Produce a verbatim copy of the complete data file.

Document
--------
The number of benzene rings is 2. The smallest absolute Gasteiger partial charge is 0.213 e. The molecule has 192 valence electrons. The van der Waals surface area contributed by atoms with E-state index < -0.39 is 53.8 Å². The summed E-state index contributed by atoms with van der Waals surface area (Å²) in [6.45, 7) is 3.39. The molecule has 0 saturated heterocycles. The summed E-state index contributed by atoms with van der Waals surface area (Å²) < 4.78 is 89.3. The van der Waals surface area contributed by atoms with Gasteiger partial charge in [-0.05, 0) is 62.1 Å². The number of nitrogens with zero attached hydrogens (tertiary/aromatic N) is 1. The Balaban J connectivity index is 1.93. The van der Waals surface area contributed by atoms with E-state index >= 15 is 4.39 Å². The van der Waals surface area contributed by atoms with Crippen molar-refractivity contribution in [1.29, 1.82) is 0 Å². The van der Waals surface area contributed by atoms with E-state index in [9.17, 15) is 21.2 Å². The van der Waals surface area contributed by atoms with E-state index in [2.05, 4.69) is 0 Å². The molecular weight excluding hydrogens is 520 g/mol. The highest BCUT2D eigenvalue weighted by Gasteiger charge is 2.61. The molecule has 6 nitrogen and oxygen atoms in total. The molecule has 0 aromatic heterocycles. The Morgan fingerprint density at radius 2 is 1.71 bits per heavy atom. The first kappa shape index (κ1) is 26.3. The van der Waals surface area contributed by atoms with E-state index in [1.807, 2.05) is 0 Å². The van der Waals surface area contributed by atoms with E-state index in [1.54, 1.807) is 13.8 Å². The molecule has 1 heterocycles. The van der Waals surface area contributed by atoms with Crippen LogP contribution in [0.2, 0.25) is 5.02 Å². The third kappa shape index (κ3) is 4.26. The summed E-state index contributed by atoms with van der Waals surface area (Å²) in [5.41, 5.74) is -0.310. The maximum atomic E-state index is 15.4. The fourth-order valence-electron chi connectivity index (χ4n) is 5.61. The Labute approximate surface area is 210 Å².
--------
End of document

The number of benzene rings is 2. The smallest absolute Gasteiger partial charge is 0.213 e. The molecule has 192 valence electrons. The van der Waals surface area contributed by atoms with E-state index < -0.39 is 53.8 Å². The summed E-state index contributed by atoms with van der Waals surface area (Å²) in [6.45, 7) is 3.39. The molecule has 0 saturated heterocycles. The summed E-state index contributed by atoms with van der Waals surface area (Å²) < 4.78 is 89.3. The van der Waals surface area contributed by atoms with Gasteiger partial charge in [-0.05, 0) is 62.1 Å². The number of nitrogens with zero attached hydrogens (tertiary/aromatic N) is 1. The Balaban J connectivity index is 1.93. The van der Waals surface area contributed by atoms with E-state index >= 15 is 4.39 Å². The van der Waals surface area contributed by atoms with Crippen molar-refractivity contribution in [1.29, 1.82) is 0 Å². The van der Waals surface area contributed by atoms with E-state index in [9.17, 15) is 21.2 Å². The van der Waals surface area contributed by atoms with E-state index in [2.05, 4.69) is 0 Å². The molecular weight excluding hydrogens is 520 g/mol. The highest BCUT2D eigenvalue weighted by Gasteiger charge is 2.61. The molecule has 6 nitrogen and oxygen atoms in total. The molecule has 0 aromatic heterocycles. The Morgan fingerprint density at radius 2 is 1.71 bits per heavy atom. The first kappa shape index (κ1) is 26.3. The van der Waals surface area contributed by atoms with E-state index in [1.807, 2.05) is 0 Å². The van der Waals surface area contributed by atoms with E-state index in [1.54, 1.807) is 13.8 Å². The molecule has 1 heterocycles. The van der Waals surface area contributed by atoms with Crippen LogP contribution in [0.2, 0.25) is 5.02 Å². The third kappa shape index (κ3) is 4.26. The summed E-state index contributed by atoms with van der Waals surface area (Å²) in [5.41, 5.74) is -0.310. The maximum atomic E-state index is 15.4. The fourth-order valence-electron chi connectivity index (χ4n) is 5.61. The Labute approximate surface area is 210 Å².